Tuesday, October 14, 2008

Economic downturn and F1 safety

In light of the economic crisis that has impacted global economies, thus impacting the economy of Formula One, the sport has to be very cautious that dramatic changes for 2009 and drastic proposals being considered does not impact safety. Most notably for 2009, Formula One is implementing a kinetic energy recovery system and dramatically reducing downforce. Now, the FIA and F1 teams are looking at more sweeping changes such as a ban on refueling and a further restriction of testing, in addition to the standardization of components ranging from engines to brakes. This technical upheaval amidst these global conditions is bringing up eery feelings of 1994.

What occurred in 1994? Formula One saw itself under threat by North American open-wheel series, CART or Championship Auto Racing Team (preceding governing body to Champcar). This is series closely affiliated with the Indianapolis 500. The series was growing in world wide popularity and was seen as a real contest between drivers instead of the technological and spending competition between cars that was F1. 1993 was seen as the zenith of Formula One technology and drivers were scientist in race suits. Many claimed that F1 was so advanced and the cars were so easy to drive, any slouch could win provided he had the car.

In response, the FIA and Formula One enacted major changes for the 1994 season. Cars were stripped of many aids such as launch control, traction control, ABS, power brakes, fly-by-wire throttles and active suspension. Also, they more rigorously employed the safety car and re-instituted refueling.

During the 1994 pre-season, 3-time F1 champion Ayrton Senna remarked, "it's going to be a season with lots of accidents, and I'll risk saying we'll be lucky if something really serious doesn't happen. It was a great error to remove the electronics in the cars. The cars are very fast and difficult to drive;" and indeed the cars were difficult to drive. Formula One suffered a rash of testing and racing accidents: Jean Alesi, JJ Lehto, Karl Wendlinger, and the deaths of Ayrton Senna and Roland Ratzenberger. In response to this situation, the FIA instituted further changes aimed at reducing downforce and horsepower to help ensure drivers safety; drivers were again skeptical. Martin Brundle commented, "if we are fundamentally changing the car to go to the next race with an unknown quantity it does not strike me as particularly safe." About a week and half later, Lotus driver Pedro Lamy was nearly killed in a crash testing the new modifications. All of these changes exposed the safety void that existed in Formula One as well as exposed the poor, rushed decision making.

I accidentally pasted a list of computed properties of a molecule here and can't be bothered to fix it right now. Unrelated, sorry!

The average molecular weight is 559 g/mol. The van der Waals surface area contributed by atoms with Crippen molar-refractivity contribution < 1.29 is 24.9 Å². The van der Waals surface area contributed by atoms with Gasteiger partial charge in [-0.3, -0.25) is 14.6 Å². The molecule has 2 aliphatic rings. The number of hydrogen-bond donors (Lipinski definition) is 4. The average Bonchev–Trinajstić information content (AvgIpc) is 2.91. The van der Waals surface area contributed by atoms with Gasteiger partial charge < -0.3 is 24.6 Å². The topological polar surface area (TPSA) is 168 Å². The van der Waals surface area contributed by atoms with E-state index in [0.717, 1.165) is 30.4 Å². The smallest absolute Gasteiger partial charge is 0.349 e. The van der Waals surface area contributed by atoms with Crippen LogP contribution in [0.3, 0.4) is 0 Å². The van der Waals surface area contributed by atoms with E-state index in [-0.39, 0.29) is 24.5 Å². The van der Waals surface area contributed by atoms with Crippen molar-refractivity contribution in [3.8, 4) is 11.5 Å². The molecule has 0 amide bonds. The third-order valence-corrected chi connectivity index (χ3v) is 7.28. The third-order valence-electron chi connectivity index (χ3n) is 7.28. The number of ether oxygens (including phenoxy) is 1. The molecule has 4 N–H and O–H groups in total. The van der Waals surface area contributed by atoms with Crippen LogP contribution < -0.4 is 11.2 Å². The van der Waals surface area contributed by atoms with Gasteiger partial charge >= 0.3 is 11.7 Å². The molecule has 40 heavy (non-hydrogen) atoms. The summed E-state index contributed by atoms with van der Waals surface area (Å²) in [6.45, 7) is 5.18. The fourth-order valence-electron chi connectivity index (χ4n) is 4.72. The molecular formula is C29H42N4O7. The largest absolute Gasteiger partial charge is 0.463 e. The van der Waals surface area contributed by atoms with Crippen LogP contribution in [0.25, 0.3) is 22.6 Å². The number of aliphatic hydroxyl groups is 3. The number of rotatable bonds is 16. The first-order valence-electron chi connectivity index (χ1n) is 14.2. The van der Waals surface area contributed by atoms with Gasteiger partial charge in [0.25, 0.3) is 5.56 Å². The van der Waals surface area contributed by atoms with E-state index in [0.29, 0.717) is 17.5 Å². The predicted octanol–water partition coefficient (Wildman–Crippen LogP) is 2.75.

Today similar conditions are brewing. There appears to be a knee-jerk reaction to implement new regulations in addition to the ones coming on-line for 2009 in an effort to deal with cost. There have been a number of proposals that give the impression that drastic action is needed if the sport is to remain competitive and viable. In 1994, the economy was not in great shape and the wide sweeping technical changes were in response to the perception that F1 was 'losing' the competition with CART so a swift response was needed. In 2008, the global economy is in crisis and the sport wants to slash costs but introduce new technology and regulations while competing with evermore diverging fan interests. And we see that F1 is trying to enact a swift response in an effort to remain sustainable.

Even though the times are tough, Formula One needs to be very prudent and not fall victim to the law of unintended consequences. Each time there has been a major overhaul of the sport there has been push back from the teams. This time there seems to be very little push back, so the additional reforms that are proposed might be implemented. I hope with the rush to cut costs that safety is not reduced due to teams not properly sorting their cars because they have budget caps or can not test car properly. Moreover, I hope safety is not reduced because one bad batch of standard parts effects 4 or 5 teams instead of 1 team resulting in accidents. To keep the sport sustainable and exciting will be much appreciated by F1 fans in the long run, but to do it at the expense of killing or maiming 2 or 3 drivers in the process is not the legacy the FIA and F1 need to be remembered by.

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